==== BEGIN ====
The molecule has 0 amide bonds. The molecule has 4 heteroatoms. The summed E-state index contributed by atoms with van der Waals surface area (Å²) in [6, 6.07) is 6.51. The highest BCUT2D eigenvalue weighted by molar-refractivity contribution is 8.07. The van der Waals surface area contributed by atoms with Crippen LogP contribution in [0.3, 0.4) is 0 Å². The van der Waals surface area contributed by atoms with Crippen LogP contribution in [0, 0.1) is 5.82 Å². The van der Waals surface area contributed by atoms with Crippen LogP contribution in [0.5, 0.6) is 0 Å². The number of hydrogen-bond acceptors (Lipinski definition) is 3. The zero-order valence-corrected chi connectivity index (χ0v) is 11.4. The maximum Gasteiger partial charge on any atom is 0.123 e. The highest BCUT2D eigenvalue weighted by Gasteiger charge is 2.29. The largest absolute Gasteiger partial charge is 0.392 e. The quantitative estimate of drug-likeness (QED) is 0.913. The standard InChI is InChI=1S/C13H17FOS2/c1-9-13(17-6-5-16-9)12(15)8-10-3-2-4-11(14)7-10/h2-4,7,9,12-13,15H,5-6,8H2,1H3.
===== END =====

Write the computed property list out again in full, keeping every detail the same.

The molecule has 0 amide bonds. The molecule has 4 heteroatoms. The summed E-state index contributed by atoms with van der Waals surface area (Å²) in [6, 6.07) is 6.51. The highest BCUT2D eigenvalue weighted by molar-refractivity contribution is 8.07. The van der Waals surface area contributed by atoms with Crippen LogP contribution in [0.3, 0.4) is 0 Å². The van der Waals surface area contributed by atoms with Crippen LogP contribution in [0, 0.1) is 5.82 Å². The van der Waals surface area contributed by atoms with Crippen LogP contribution in [0.5, 0.6) is 0 Å². The number of hydrogen-bond acceptors (Lipinski definition) is 3. The zero-order valence-corrected chi connectivity index (χ0v) is 11.4. The maximum Gasteiger partial charge on any atom is 0.123 e. The highest BCUT2D eigenvalue weighted by Gasteiger charge is 2.29. The largest absolute Gasteiger partial charge is 0.392 e. The quantitative estimate of drug-likeness (QED) is 0.913. The standard InChI is InChI=1S/C13H17FOS2/c1-9-13(17-6-5-16-9)12(15)8-10-3-2-4-11(14)7-10/h2-4,7,9,12-13,15H,5-6,8H2,1H3.